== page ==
Correct 5 common grammar errors with these easy rules!
Hey look, I get it. English and grammar isn't everyone's strong point. Maybe you snoozed in class, maybe there are too many rules to remember, or maybe there are too many exceptions to the rules to remember! When I was learning French, I remember distinctly hating all those dang exceptions after I memorized verb conjugations, so I totally get it. But if you're employed and writing emails on behalf of your employer, if you're a blogger writing on the internet, or if you still hand write letters, we need to talk about 5 grammar mistakes to stop making IMMEDIATELY.
Forgive me if I appear snarky. I'm very pregnant. And very tired of having to re-read sentences because the grammar is so bad, I can't tell what you're actually trying to say. Here are the biggest mistakes I'm seeing, and how to fix them:
1) When to use "me" and when to use "I"
This is the biggest offender by far! So many times, people think they're writing correctly by saying, "My sister and I" or "My husband and I." But many, many times, the I is incorrect. It should be "me." How do you know when to use I and when to use me? Simple. Take the other subject out of the sentence. Does it make more sense to have I there, or me? Here's an example:
"We were hoping for a call back today, but nobody has spoken to my mother or I." To determine is this sentence is gramatticaly correct, take "my mother" out of it. You're left with "We were hoping for a call back today, but nobody has spoken to I." Does that make sense? No. You'd use me here. The sentence should read, "We were hoping for a call back today, but nobody has spoken to my mother or me."
When in doubt, take the other subject out, and you can figure it out! I should trademark that. Copyright of Paige, right there.
2) The difference between "your" and "you're"
This is probably the second biggest offender I see on blogs. Which is surprising, because it's not a complicated grammar rule to follow. In fact, was doing some blog pinning and came across a pin talking about what to do "now that your done with college." I thought, for real?! Is that supposed to be a joke?! Are you sure you even graduated college...? Ok, I'm getting too snarky. Pregnancy hormones, y'all. Regardless, check out the difference in meaning:
YOUR: Possessive adjective. Signifies ownership. Your car, your house, your children, it's all yours. It's describing something (adjective) that is yours (possessive).
YOU'RE: Contraction of a pronoun and a verb. It means "you are." You're coming with me, right? It signifies that the pronoun (you) is utilizing the verb "to be" (which conjugated for you is "are").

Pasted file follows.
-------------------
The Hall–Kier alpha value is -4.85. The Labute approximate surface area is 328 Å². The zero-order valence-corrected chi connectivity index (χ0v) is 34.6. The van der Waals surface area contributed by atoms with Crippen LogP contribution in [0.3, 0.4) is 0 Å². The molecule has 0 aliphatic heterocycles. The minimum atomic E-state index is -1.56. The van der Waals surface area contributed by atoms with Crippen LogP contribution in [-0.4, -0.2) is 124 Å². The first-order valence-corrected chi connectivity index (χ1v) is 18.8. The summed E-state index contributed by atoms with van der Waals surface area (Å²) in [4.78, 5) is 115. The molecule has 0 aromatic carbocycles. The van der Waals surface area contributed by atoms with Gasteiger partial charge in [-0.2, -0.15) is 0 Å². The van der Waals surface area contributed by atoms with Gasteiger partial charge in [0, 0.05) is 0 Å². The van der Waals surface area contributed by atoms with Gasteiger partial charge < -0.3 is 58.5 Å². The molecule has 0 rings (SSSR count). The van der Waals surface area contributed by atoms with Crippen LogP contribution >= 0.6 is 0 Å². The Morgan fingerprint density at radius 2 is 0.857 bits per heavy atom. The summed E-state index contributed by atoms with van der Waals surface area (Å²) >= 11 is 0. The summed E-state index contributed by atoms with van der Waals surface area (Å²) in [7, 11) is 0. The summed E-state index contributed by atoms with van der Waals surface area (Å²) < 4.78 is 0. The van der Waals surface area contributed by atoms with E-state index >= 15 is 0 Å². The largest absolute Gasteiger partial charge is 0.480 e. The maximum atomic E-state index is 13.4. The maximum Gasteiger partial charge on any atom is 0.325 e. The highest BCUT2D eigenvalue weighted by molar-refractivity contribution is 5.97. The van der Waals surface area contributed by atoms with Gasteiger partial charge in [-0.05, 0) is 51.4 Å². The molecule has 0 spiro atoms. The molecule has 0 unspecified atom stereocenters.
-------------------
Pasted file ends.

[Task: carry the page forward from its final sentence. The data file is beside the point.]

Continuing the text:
Here's a tip on how to always implement it correctly: When using you(re)(r) take the r or the re off and insert "are." If the addition of "are" makes sense, you want the contraction "you're." Example: "When we leave, should we take you're car or mine?" Is that sentence correct? Let's see. By taking the re off you're, we're left with: "Should we take you are car or mine?" NOPE. You'd want to use your in this case. For the college education pin I mentioned above: "What to do now that your done with college" would read "What do now that you are done with college." Make sense? YES! So the blogger really meant to use the contraction here, not the possessive adjective. I'm hoping she really learned that in
3) Where to put a period mark when using quotations
Here's one I learned the hard way! I remember it well. It was 2009 and I was submitting chapters of my Master's thesis to my committee chair for editing. I myself didn't know if the period should be inside or outside the quotation marks, but my best guess was out. WRONG. My chair was so annoyed with me, she refused to correct any more of my work until I corrected all my quotations (and in a thesis, you're quoting a ton of sources!) by placing them inside the quotation marks.
In MLA, Chicago and AP (Alternative Press) styles, which are the standard for media writing, the period ALWAYS goes inside the quotation mark. You don't have "floating periods." <--- case in point. Nothing should ever look like "this". <---floating period.
4) The use of the word "irregardless"
This one is really simple. There are no rules with this word. Why? BECAUSE IT IS NOT A WORD. Regardless is a word (I used it in number two intentionally to demonstrate meaning) but irregardless? Double negative. Not a real word, despite it's use in American speech. Don't believe me? Look it up (oh hey, I did it for you!) You start to use this word in your writing and you may as well use gooblygunk instead. Actually, that may be a word. Irregardless is not.
5)The use of the word "alot"
This one is also super simple. ALOT IS NOT A WORD. It's a lot. Two words. They're separated. With a space. In fact, spell check is angry with me just for writing that, so I'm not sure why I see it so often, but I do. I get that spell check doesn't catch everything, especially grammar, but dang! Run a spell check over your post or your email before you hit publish or send, and you'll look a whole lot smarter.
I hope that was helpful for a grammar brush up, or maybe even a learning opportunity if it's been a while since you've reviewed English grammar rules! Heck, you could even be flipping me the bird for my grammar-police-snarky commentary throughout this post, I don't care. As long as these 5 common grammar mistakes are stopped immediately and your communication is more clear because of it, it's a win-win in my book!